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A Classic Dish That is a Vegan Delight: Ratatouille

Ratatouille (RAT-ə-TOO-ee)

NO, not that dumb ass movie everyone loves…Ratatouille Niçoise, a classic French vegetable stew that’s very misunderstood. Really, it’s the bounty of the summer harvest, how can you go wrong? I’ve always loved its many flavors, textures, and colors.


The dish it seems originated the town of Nice, in southeast France; but now can found throughout the region. Ratatouille is a ragout very typical of Provencal cookery, the word is derived from the French touiller (to mix or stir).


The great thing about Ratatouille is it can be a main dish or served on the side, try it with sautéed chicken breasts, grilled pork chops, or even toss it with some freshly cooked pasta… I would do it with some penne or mostaccioli--just sayin.


Cooks prefer to sauté all of the vegetables separately and then combine at the end. We’re not going to do that, mainly because it’s a pain in ass. And to be quite honest, the end result is the exact same.


As always, use the best quality ingredients you can find. Everything will always turn out that much better!! We are going to do this in two steps, not twenty so it will be a little bit faster. Try to use a heavy bottom pan, enameled cast iron Dutch oven works also.


Cooking Class with Carol


Things to Consider

If you are using fresh tomatoes from your summer harvest, and I'm sure you'll have plenty of them, you may want to remove the skin of the tomatoes by dropping them into boiling water.

Prepare an ice bath-- ice cubes and cold water to submerge the cooked tomatoes in when they are done boiling. This will stop the cooking process and they will not overcook when with the other vegetables. Score the tops by making a cross on them (this will make it easier to peel when then are cooked). Drop in salted boiling water for one minute. Check the skins to see if they are peeling away from the flesh. Remove from boiling water and submerge in ice bath. Allow to cool. Peel and rough chop according to the directions in the recipe below.




INGREDIENTS


2 Medium size eggplants

2 medium size zucchinis

1 Large onion

2 Sweet peppers pick a color

2 Cloves of garlic minced

3 to 4 sprigs of fresh thyme

Good quality olive oil

Kosher Salt

Black Pepper

Red Pepper Flakes

Fresh Mushrooms white or cremini (optional)

4 to 5 medium size tomatoes (peeled and seeded) canned plum tomatoes could be substituted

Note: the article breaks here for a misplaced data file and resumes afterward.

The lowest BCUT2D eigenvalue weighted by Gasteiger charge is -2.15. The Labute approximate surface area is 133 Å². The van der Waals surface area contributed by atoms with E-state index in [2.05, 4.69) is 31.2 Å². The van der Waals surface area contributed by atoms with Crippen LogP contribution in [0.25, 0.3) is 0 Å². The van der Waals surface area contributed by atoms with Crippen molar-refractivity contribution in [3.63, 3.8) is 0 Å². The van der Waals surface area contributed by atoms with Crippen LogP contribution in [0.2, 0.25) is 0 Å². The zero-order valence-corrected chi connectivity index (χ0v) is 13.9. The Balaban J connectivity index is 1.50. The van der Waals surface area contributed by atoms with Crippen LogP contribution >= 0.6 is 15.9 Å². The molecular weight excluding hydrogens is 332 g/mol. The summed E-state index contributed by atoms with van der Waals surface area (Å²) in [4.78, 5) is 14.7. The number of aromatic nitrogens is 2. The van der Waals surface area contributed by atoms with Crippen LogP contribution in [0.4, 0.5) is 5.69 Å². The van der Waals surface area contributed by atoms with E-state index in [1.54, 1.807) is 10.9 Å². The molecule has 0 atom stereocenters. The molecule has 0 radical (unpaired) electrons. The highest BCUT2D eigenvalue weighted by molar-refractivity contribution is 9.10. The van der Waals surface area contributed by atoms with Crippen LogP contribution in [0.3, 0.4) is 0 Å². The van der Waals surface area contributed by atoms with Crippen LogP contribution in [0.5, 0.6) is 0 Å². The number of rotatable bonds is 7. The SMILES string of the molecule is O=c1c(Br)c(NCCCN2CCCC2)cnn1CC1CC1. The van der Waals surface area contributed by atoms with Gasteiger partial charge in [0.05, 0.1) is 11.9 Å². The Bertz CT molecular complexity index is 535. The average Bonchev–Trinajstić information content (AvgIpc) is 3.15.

Chopped Fresh Parsley for garnish


1. First prep all of your vegetables. Peel the eggplant and cut into large chunks, not too small- we don’t want the eggplant to breakdown too much during the cooking process. Next, place the eggplant in a bowl; top with cold water and about 2 tablespoons of kosher salt. Let the eggplant soak for 15 minutes, this will draw out some of the bitterness and moisture. Drain in colander and pat dry with paper towels, set aside for now.






Cut the zucchini in half-moons, not too thin; I believe I included a video.



I choose to use red and orange sweet peppers, mostly because of the color; you can use all green peppers. Or a combination, doesn’t matter…They all taste the same.




Peel and seed the tomatoes, rough chop them. Refer to the Things Considered to learn about prepping the tomatoes for peeling.







Peel and cut the onion, I cut mine into julienne.




Chop the garlic, fine as you can or use a garlic press; whichever is easier for you.


Now, I embellished this recipe with the addition of mushrooms, that’s the great thing about cooking! If you find a recipe that you like, add your own spin. Sometimes it works out. Eh, sometimes it doesn’t. Can’t learn if you don’t try!! I used cremini mushrooms in this dish, half or quarter them depending on size.


2. Heat your cooking vessel on high, add 2 to 3tbls of olive oil to pan. Turn your heat down to med/high add your eggplant to pan, sauté for about 10 to 15 minutes. Salt and pepper eggplant. Stir occasionally, you want a slight brown color. Remove from pan and transfer to plate.



Since the eggplant will soak up all of the oil, add 2 to 3tbls olive oil to pan. Bring the pan back to temperature, add red pepper flakes ½ tsp, more if you like it spicy. Add the rest of your vegetables to the pan, along with chopped garlic, sprigs of thyme.



Stir every couple of minutes, trying to remove any stuck-on bits from bottom of pan (flavor bits my friends). Cook for approximately 10 to 15 minutes, turn heat down to med/low and simmer for 30 to 40 minutes.



Test the zucchini and peppers, you don’t want them to be complete mush. TASTE... does it need salt or pepper? If so, add some.


Almost done, drizzle your Ratatouille with about 2tbls of olive oil (this is the time if you have an 'anointing' olive oil to use it. If not, just your regular cooking extra virgin olive oil will do. Its raw flavor will bring out the flavor of the vegetables in a way you never thought possible)


Add your chopped parsley That’s it; you did great!!


BTW, I pulled this recipe from “LAROUSSE GASTRONOMIQUE “, This was my go-to reference book when I was a professional Chef. The great thing about this book is, it contains 1000’s of recipes, but also it gives you a history of the food, where it came from, all that good stuff. Would highly recommend it, especially if you’re an aspiring cook or a foodie!


Like I said before, Ratatouille can be your dinner or serve with a meat dish. Make sure you have some crusty French bread to sop up those delicious juices and a glass of red wine…Pinot Noir is perfect with this classic French dish; I was thinking of maybe grilled bone-in pork chops with a whole grain mustard cream sauce. Sounds good, doesn’t i.Always remember, when cooking. Use your imagination, don’t be afraid to take chances, cook from your heart and always do it with Love! Till next time... Mark

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